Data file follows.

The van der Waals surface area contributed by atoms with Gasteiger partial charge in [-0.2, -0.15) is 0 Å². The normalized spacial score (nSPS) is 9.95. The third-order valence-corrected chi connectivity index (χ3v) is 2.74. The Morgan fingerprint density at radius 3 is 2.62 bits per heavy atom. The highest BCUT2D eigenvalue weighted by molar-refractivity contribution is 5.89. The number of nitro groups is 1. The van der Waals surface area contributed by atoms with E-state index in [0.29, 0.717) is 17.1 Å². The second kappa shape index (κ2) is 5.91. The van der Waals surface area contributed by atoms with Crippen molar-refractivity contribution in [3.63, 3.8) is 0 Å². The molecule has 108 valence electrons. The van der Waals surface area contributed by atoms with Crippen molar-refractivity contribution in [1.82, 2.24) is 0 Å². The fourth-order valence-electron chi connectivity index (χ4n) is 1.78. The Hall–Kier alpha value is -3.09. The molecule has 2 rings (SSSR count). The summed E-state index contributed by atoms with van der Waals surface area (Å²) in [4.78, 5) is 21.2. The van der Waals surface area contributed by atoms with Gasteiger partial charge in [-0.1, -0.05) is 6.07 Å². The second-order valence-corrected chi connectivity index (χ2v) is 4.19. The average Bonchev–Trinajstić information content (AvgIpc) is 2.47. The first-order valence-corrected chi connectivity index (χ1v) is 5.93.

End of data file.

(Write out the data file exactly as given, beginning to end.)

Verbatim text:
The van der Waals surface area contributed by atoms with Gasteiger partial charge in [-0.2, -0.15) is 0 Å². The normalized spacial score (nSPS) is 9.95. The third-order valence-corrected chi connectivity index (χ3v) is 2.74. The Morgan fingerprint density at radius 3 is 2.62 bits per heavy atom. The highest BCUT2D eigenvalue weighted by molar-refractivity contribution is 5.89. The number of nitro groups is 1. The van der Waals surface area contributed by atoms with E-state index in [0.29, 0.717) is 17.1 Å². The second kappa shape index (κ2) is 5.91. The van der Waals surface area contributed by atoms with Crippen molar-refractivity contribution in [3.63, 3.8) is 0 Å². The molecule has 108 valence electrons. The van der Waals surface area contributed by atoms with Crippen molar-refractivity contribution in [1.82, 2.24) is 0 Å². The fourth-order valence-electron chi connectivity index (χ4n) is 1.78. The Hall–Kier alpha value is -3.09. The molecule has 2 rings (SSSR count). The summed E-state index contributed by atoms with van der Waals surface area (Å²) in [4.78, 5) is 21.2. The van der Waals surface area contributed by atoms with Gasteiger partial charge in [-0.1, -0.05) is 6.07 Å². The second-order valence-corrected chi connectivity index (χ2v) is 4.19. The average Bonchev–Trinajstić information content (AvgIpc) is 2.47. The first-order valence-corrected chi connectivity index (χ1v) is 5.93.